WASHINGTON — Oil and natural gas will continue to play a major role in America for years to come, even as the Biden administration seeks to conserve public lands and address climate change, President Joe Biden's nominee to head the Interior Department pledges.
Deb Haaland, a New Mexico congresswoman named to lead the Interior Department, said she is committed to "strike the right balance" as the agency manages energy development and seeks to restore and protect the nation's sprawling federal lands.
Biden's agenda, including the possible creation of a Civilian Climate Corps, "demonstrates that America's public lands can and should be engines for clean energy production" and "has the potential to spur job creation," Haaland said in testimony prepared for her confirmation hearing Tuesday. Haaland's remarks are intended to rebut criticism from some Republicans who have complained that her opposition to drilling on federal lands will cost thousands of jobs and harm economies throughout the West.
Haaland, 60, would be the first Native American to lead a Cabinet agency. The Laguna Pueblo member and two-term congresswoman often draws on her experience as a single mother and the teachings of her ancestors as a reminder that action the U.S. takes on climate change, the environment and sacred sites will affect generations to come.
Native Americans see Haaland's nomination as the best chance to move from consultation on tribal issues to consent and to put more land into the hands of tribal nations either outright or through stewardship agreements. The Interior Department has broad oversight of tribal affairs and energy development.
"The historic nature of my confirmation is not lost on me, but I will say that it is not about me," Haaland said in her prepared testimony.
As the daughter of a Pueblo woman, Haaland says she learned early to value hard work. Her mother is a Navy veteran and worked for a quarter-century at the Bureau of Indian Education, an Interior Department agency. Her father was a career Marine who served in Vietnam. He received the Silver Star and is buried at Arlington National Cemetery.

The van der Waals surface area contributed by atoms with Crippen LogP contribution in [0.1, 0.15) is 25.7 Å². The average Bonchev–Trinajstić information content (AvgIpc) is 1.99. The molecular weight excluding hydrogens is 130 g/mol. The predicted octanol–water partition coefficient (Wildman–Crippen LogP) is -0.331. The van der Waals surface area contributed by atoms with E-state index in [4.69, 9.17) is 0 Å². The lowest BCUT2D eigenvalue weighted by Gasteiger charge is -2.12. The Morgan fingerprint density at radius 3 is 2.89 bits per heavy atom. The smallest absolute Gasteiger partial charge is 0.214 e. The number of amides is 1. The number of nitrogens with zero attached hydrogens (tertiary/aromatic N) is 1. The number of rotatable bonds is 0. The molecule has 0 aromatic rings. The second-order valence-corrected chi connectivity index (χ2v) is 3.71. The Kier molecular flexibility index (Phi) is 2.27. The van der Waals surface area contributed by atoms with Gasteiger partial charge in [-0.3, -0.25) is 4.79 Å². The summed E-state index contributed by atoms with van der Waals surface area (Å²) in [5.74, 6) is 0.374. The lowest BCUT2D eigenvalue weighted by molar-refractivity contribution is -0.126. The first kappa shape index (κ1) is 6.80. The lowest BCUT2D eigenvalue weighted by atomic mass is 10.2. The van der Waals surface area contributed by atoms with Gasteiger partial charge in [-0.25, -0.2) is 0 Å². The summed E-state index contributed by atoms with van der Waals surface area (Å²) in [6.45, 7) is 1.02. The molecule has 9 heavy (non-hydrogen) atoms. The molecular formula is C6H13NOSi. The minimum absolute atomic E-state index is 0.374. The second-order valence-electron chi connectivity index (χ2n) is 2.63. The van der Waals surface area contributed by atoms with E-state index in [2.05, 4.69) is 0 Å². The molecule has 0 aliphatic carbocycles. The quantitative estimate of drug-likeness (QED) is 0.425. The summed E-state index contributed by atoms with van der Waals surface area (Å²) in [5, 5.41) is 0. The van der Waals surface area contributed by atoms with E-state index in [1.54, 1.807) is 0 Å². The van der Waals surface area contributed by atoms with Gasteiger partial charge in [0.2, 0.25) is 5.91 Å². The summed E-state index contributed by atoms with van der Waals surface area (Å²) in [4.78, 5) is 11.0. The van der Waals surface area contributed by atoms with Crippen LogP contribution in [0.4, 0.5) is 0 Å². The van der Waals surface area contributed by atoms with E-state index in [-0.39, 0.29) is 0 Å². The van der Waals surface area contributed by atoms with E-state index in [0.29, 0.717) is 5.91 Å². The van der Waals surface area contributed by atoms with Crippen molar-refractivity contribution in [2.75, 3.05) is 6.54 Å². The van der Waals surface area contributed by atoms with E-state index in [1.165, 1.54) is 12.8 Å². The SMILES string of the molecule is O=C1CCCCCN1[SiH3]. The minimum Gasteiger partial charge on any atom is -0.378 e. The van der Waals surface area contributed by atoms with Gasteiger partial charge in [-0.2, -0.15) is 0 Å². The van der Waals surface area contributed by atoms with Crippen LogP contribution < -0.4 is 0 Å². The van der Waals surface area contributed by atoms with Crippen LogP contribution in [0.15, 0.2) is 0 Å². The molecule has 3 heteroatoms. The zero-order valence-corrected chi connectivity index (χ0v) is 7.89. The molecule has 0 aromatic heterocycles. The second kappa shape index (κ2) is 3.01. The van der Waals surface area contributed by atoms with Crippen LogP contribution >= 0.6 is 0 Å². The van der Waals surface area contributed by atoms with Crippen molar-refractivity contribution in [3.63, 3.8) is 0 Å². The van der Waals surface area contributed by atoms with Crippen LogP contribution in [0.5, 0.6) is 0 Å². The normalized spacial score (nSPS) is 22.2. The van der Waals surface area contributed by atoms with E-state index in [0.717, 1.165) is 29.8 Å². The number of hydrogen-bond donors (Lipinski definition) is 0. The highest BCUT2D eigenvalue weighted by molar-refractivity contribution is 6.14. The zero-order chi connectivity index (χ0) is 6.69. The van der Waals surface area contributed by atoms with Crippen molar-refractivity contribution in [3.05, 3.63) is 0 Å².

"As a military family, we moved every few years when I was a kid, but no matter where we lived, my dad taught me and my siblings to appreciate nature, whether on a mountain trail or walking along the beach," Haaland said.
The future congresswoman spent summers with her grandparents in Mesita, a Laguna Pueblo village. "It was in the cornfields with my grandfather where I learned the importance of water and protecting our resources and where I gained a deep respect for the Earth," she said.
Haaland promised to listen to and work with members of Congress on both sides of the aisle and ensure that the Interior Department's decisions are based on science. She also vowed to "honor the sovereignty of tribal nations and recognize their part in America's story."
She said she fully understands the role the Interior Department must play in Biden's "build back better" plan for infrastructure and clean energy.
Haaland's nomination has stirred strong opposition from some Republicans who say "radical ideas" don't fit in with a rural way of life, particularly in the West. They cite her support for the sprawling Green New Deal and Biden's recent moratorium on oil and gas drilling on federal lands — which doesn't apply to tribal lands — and her opposition to fracking and the Keystone XL oil pipeline.
"I have serious concerns with Rep Haaland's radical views and support for the Green New Deal," Sen. Steve Daines, R-Mont., tweeted after a meeting with Haaland. "Unless my concerns are addressed, I will not only oppose her confirmation for Interior, I will do all I can to defeat it."
Daines is a member of the Senate Energy and Natural Resources Committee, which will consider Haaland's nomination at a hearing Tuesday. The panel's chair, Sen. Joe Manchin, D-W.Va., has not said how he will vote on Haaland's nomination.